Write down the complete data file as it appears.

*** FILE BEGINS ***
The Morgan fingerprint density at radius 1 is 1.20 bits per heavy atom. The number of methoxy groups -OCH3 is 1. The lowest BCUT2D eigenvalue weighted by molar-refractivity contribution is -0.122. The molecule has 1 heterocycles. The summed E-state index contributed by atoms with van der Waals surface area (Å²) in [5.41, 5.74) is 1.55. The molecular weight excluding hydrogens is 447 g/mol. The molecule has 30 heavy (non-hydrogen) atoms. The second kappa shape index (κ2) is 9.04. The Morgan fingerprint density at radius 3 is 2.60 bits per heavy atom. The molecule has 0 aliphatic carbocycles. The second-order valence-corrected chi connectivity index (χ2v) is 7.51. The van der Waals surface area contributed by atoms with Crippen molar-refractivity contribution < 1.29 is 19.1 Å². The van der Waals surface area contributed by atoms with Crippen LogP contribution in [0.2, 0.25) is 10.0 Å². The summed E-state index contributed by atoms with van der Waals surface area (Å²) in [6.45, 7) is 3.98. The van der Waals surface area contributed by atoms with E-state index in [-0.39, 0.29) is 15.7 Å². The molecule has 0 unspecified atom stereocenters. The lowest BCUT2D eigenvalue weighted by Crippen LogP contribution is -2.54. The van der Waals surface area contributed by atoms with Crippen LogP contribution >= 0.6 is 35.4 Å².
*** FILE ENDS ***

The Morgan fingerprint density at radius 1 is 1.20 bits per heavy atom. The number of methoxy groups -OCH3 is 1. The lowest BCUT2D eigenvalue weighted by molar-refractivity contribution is -0.122. The molecule has 1 heterocycles. The summed E-state index contributed by atoms with van der Waals surface area (Å²) in [5.41, 5.74) is 1.55. The molecular weight excluding hydrogens is 447 g/mol. The molecule has 30 heavy (non-hydrogen) atoms. The second kappa shape index (κ2) is 9.04. The Morgan fingerprint density at radius 3 is 2.60 bits per heavy atom. The molecule has 0 aliphatic carbocycles. The second-order valence-corrected chi connectivity index (χ2v) is 7.51. The van der Waals surface area contributed by atoms with Crippen molar-refractivity contribution < 1.29 is 19.1 Å². The van der Waals surface area contributed by atoms with Crippen LogP contribution in [0.2, 0.25) is 10.0 Å². The summed E-state index contributed by atoms with van der Waals surface area (Å²) in [6.45, 7) is 3.98. The van der Waals surface area contributed by atoms with E-state index in [-0.39, 0.29) is 15.7 Å². The molecule has 0 unspecified atom stereocenters. The lowest BCUT2D eigenvalue weighted by Crippen LogP contribution is -2.54. The van der Waals surface area contributed by atoms with Crippen LogP contribution >= 0.6 is 35.4 Å².